Dietitians and nutrition guidelines recommend that we eat a lot of fruits and vegetables for good health. But if you have diabetes, you might be confused — and maybe concerned — when it comes to fruit. After all, fruit is pretty much all carbohydrate, and carbohydrate raises blood sugar levels. So, the logical reasoning is that fruit raises blood sugar, therefore, fruit is “bad.” But is that really true? And what about bananas — should you avoid those if you have diabetes?
Bananas are the ultimate comfort fruit: they’re sweet and creamy, they have no seeds, they’re easy to peel (so no sticky juices on your hand), they’re convenient (just throw one in your bag), and yes, they taste good.
What’s the scoop on bananas? First off, bananas come from the Musaceae family of tropical plants, and the scientific name for banana is Musa, named after Antonius Musa, a personal physician to the Roman emperor Octavius Augustus. We can thank Dr. Musa for promoting the cultivation of bananas, and we can also thank the Spanish missionary Friar Tomas de Berlanga for brining bananas to North America.
But bananas back then were more like plantains, and not sweet. It wasn’t until the 1800s that the sweet bananas that we know and love were imported from the Caribbean to the United States. Since then, bananas have become one of the most popular fruits all over the world.
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There are more than 1,000 different types of bananas, and maybe you’ve seen a few of these varieties in your local grocery store.
This is the most common variety of banana.They’re the bananas that start out green and turn yellow; as they ripen, they become sweeter and sweeter. The peel on these bananas then turns brown, making them perfect for smoothies or banana bread.
This banana is thinner and shorter than Cavendish bananas, and has a bright yellow skin that develops dark spots when fully ripe. Lady Finger bananas are creamy and taste sweeter than the Cavendish variety. They’re also a perfect size for kids (and adults, too!).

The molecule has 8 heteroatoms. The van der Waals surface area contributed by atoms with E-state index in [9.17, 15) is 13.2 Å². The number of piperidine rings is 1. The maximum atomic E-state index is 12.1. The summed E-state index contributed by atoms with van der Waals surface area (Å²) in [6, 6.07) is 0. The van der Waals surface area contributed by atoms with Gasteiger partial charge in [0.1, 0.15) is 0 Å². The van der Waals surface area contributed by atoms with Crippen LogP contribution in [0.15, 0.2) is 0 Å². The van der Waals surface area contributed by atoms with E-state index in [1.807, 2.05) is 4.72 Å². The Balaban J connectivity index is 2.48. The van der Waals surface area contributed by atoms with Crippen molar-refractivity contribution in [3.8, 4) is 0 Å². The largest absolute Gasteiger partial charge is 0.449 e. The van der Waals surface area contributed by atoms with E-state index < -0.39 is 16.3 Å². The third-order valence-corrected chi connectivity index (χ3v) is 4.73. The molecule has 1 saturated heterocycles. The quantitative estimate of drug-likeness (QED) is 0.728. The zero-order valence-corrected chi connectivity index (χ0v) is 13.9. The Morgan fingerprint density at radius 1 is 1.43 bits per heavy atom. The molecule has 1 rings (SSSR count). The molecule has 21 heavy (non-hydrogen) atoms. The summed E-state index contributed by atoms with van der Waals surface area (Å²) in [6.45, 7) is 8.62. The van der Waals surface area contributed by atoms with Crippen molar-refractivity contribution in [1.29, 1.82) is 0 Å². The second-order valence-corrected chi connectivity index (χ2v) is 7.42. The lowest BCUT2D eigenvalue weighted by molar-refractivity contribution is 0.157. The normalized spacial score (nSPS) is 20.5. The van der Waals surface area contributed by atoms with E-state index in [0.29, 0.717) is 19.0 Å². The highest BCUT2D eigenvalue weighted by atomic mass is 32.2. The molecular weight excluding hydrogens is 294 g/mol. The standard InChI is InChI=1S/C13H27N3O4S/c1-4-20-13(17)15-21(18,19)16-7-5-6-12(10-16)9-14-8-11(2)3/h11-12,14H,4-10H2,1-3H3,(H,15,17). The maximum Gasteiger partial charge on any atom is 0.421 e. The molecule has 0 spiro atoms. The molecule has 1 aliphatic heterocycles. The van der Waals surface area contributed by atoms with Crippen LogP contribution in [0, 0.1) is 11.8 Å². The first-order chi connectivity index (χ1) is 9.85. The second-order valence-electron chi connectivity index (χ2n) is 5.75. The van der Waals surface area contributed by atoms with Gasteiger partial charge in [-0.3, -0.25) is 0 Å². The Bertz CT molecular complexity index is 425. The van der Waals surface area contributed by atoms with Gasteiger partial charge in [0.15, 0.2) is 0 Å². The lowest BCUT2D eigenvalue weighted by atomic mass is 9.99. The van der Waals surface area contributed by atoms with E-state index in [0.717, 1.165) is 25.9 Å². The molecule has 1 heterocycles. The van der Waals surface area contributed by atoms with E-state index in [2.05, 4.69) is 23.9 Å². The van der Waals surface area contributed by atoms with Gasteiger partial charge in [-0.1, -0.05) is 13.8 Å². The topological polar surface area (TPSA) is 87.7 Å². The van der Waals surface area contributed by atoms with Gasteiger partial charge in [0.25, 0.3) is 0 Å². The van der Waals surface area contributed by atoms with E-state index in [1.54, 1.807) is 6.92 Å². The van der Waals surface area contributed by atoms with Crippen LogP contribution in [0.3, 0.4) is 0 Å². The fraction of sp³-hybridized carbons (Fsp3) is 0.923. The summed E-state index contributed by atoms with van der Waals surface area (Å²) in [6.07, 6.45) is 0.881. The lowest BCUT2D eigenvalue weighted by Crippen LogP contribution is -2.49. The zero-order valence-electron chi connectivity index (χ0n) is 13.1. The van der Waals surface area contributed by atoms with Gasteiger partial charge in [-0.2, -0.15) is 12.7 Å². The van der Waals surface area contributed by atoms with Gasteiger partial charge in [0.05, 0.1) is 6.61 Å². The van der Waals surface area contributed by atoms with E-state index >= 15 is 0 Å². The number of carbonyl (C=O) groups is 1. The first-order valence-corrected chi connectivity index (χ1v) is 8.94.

This banana is shorter and fatter than the Cavendish banana. When ripe, its skin has a brick-red peel, and it has a sweet flavor.
This “banana” is larger and starchier than sweet bananas, making it more similar to a potato. When the skin is green, it’s unripe, and is typically cooked. If left to ripen, a plantain will have a yellow skin and a slightly sweet taste.
OK, so bananas are sweet and creamy, but do they offer any nutritional benefit? Absolutely. In fact, according to the Harvard T.H. Chan School of Public Health, the American Medical Association promoted the banana in the early part of the 20th century as being a health food for children and even a treatment for celiac disease (before gluten was realized to be the culprit behind this autoimmune condition).
Bananas provide a number of important nutrients, including:
· Vitamin B6
· Vitamin C
One medium (7-inch) banana contains:
· 105 calories
· 27 grams of carbohydrate
· 3 grams of fiber
· 1.3 gram of protein
· 0 grams of fat
· 1 milligram of sodium
All fruits provide health benefits, and bananas are no exception. Here’s what this tasty fruit has to offer:
Bananas are rich in potassium, which helps regulate your heartbeat, maintain fluid balance and flush out excess sodium. A balance of potassium and sodium in the body is needed to help maintain a healthy blood pressure, as well. Bananas are recommended as part of the DASH (Dietary Approaches to Stop Hypertension) diet.
If your stomach is acting up, your doctor or dietitian may advise that you follow a BRAT diet (BRAT stands for Bananas, Rice, Applesauce, Toast). Bananas are easy to eat and digest, and they can help replete any lost potassium from vomiting or diarrhea. Also, bananas contain prebiotics, which are non-digestible substances in food that promote the growth of good bacteria (probiotics) in the digestive tract.